I WAS always a fan of the Peugeot 207. Over its lifetime it proved to be a reliable, often fun, always economical and somewhat stylish small car. The lady motorists in particular seemed to fall in love with its virtues. So can the new 208 keep that loyal following?
Road Tested By Hugh Maguire
Well the new Peugeot 208 is here! It of course replaces the popular 207 range and follows in the new more Avant-Garde styling that has become a welcome Peugeot signature of late.
Available in a 3-door and 5-door hatchback, the new 208 is available with a choice of three trims – Access, Active and Allure.
The new 208 Active 5 door 1.4 HDI is the subject of this weeks review.
The range kicks off with the Access model which includes as standard, ESP, six airbags, cruise control with speed limiter, electric front windows, a full size spare wheel, child safety locks, seat belt alarm, 2 child seat ISOFIX fixtures, driver’s seat height adjustment, radio and CD player with 3.5mm jack for external audio device, steering column remote controls and daytime running lights with follow me home function.
The higher grade Active and Allure models add other goodies such as a 7” multi-function colour touchscreen with 3.5mm jack, USB connection, bluetooth, more dramatic looking and larger alloys and so on.
My initial impressions of the new 208 are very good. a short intro spin proved once again that Peugeot really know how to make very good small cars.
Engine options include a peppy1.0 litre 68bhp petrol model (99g/CO2), a 1.2 litre 82bhp petrol model (104g/CO2), a 1.4 litre 68bhp HDi diesel model (98g/CO2) and a 1.4 litre 68bhp eHDi diesel model (87g/CO2) with Stop Start technology.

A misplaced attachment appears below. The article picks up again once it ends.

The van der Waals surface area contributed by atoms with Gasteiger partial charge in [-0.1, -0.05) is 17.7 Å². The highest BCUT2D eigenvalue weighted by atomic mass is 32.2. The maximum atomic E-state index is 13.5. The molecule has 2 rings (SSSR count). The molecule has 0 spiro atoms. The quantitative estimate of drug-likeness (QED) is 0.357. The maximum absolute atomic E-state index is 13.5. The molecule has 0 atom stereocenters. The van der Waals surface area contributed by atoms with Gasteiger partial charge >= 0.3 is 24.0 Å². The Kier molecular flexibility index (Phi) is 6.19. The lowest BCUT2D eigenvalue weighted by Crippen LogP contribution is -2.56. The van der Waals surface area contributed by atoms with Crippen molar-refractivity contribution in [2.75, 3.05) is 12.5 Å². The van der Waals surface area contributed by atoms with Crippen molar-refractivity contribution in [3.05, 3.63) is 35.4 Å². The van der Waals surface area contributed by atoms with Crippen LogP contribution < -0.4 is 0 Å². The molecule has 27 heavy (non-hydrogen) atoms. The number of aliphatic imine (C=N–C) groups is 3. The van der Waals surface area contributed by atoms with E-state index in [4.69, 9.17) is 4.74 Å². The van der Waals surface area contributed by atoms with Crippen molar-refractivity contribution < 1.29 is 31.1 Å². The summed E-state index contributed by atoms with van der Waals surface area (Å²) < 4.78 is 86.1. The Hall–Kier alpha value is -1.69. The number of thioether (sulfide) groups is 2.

The new 208 isa segment leader in two ways also with lowest emissions in its class and another class best with no less than a 5 star Euro NCAP award.
By the way all engine variants qualify for our least expensive Band A road tax which will make it interesting to see what buyers opt for.
The 1.4 litre HDi diesel would be my choice as it offers great economy but bags of power.
Slip inside and the interior is no less appealing the stylish new exterior.
I like the funky new cabin layout, it looks very attractive and seems to work well ergonomically. The materials used to create it feel better than before too with softer and more attractive looking plastics and better fit and finish all round.
Somewhat surprisingly the new 208 is actually smaller than the 207 it replaces. It is some 7cm shorter and sits 1 cm lower on the road, yet inside it offers better space and a better boot too.
Overall then initial impressions of the new 208 are very good. It proves quiet, refined and of course should be very economical to own and run based on Peugeot’s stats.
I will be spending a considerable number of kilometres behind the wheel in the not too distant future and a full road test will follow, but initial feelings gained on this test drive are very good.
Prices start at €14,495 for the entry model 1.0 68 bhp 3 door petrol.
The model tested, the 208 HDi 1.4 diesel Active costs €18,795 while the dearest model is the 208 1.4 HDi Allure Ecomatic 5 door at €21,395